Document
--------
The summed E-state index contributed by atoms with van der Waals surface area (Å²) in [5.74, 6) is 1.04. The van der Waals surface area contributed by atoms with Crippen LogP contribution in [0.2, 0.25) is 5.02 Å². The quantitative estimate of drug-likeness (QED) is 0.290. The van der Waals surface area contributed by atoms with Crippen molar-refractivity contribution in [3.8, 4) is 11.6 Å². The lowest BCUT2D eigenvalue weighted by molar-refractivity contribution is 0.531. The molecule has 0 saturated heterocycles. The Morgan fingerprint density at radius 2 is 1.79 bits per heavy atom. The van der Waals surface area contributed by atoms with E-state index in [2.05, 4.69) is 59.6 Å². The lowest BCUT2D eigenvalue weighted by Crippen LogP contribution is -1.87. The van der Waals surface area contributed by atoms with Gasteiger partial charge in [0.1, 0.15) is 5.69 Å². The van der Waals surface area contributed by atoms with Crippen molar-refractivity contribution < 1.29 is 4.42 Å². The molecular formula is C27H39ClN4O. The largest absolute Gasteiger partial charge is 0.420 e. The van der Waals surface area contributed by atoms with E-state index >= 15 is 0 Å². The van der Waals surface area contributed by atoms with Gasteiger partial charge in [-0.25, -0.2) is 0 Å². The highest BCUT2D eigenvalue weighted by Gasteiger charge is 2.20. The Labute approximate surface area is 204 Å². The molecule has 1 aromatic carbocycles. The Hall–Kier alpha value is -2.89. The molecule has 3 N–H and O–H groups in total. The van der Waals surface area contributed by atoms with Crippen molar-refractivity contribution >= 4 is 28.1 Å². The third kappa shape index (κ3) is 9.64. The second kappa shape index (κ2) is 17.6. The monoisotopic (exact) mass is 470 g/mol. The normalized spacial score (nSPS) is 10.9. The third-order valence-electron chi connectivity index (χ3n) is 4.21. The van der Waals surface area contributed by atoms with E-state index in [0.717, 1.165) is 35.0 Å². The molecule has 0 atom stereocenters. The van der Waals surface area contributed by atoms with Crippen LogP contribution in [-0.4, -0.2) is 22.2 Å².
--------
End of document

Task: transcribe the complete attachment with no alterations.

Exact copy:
The summed E-state index contributed by atoms with van der Waals surface area (Å²) in [5.74, 6) is 1.04. The van der Waals surface area contributed by atoms with Crippen LogP contribution in [0.2, 0.25) is 5.02 Å². The quantitative estimate of drug-likeness (QED) is 0.290. The van der Waals surface area contributed by atoms with Crippen molar-refractivity contribution in [3.8, 4) is 11.6 Å². The lowest BCUT2D eigenvalue weighted by molar-refractivity contribution is 0.531. The molecule has 0 saturated heterocycles. The Morgan fingerprint density at radius 2 is 1.79 bits per heavy atom. The van der Waals surface area contributed by atoms with E-state index in [2.05, 4.69) is 59.6 Å². The lowest BCUT2D eigenvalue weighted by Crippen LogP contribution is -1.87. The van der Waals surface area contributed by atoms with Gasteiger partial charge in [0.1, 0.15) is 5.69 Å². The van der Waals surface area contributed by atoms with Crippen molar-refractivity contribution < 1.29 is 4.42 Å². The molecular formula is C27H39ClN4O. The largest absolute Gasteiger partial charge is 0.420 e. The van der Waals surface area contributed by atoms with E-state index >= 15 is 0 Å². The van der Waals surface area contributed by atoms with Gasteiger partial charge in [-0.25, -0.2) is 0 Å². The highest BCUT2D eigenvalue weighted by Gasteiger charge is 2.20. The Labute approximate surface area is 204 Å². The molecule has 1 aromatic carbocycles. The Hall–Kier alpha value is -2.89. The molecule has 3 N–H and O–H groups in total. The van der Waals surface area contributed by atoms with Crippen molar-refractivity contribution >= 4 is 28.1 Å². The third kappa shape index (κ3) is 9.64. The second kappa shape index (κ2) is 17.6. The monoisotopic (exact) mass is 470 g/mol. The normalized spacial score (nSPS) is 10.9. The third-order valence-electron chi connectivity index (χ3n) is 4.21. The van der Waals surface area contributed by atoms with E-state index in [0.717, 1.165) is 35.0 Å². The molecule has 0 atom stereocenters. The van der Waals surface area contributed by atoms with Crippen LogP contribution in [-0.4, -0.2) is 22.2 Å².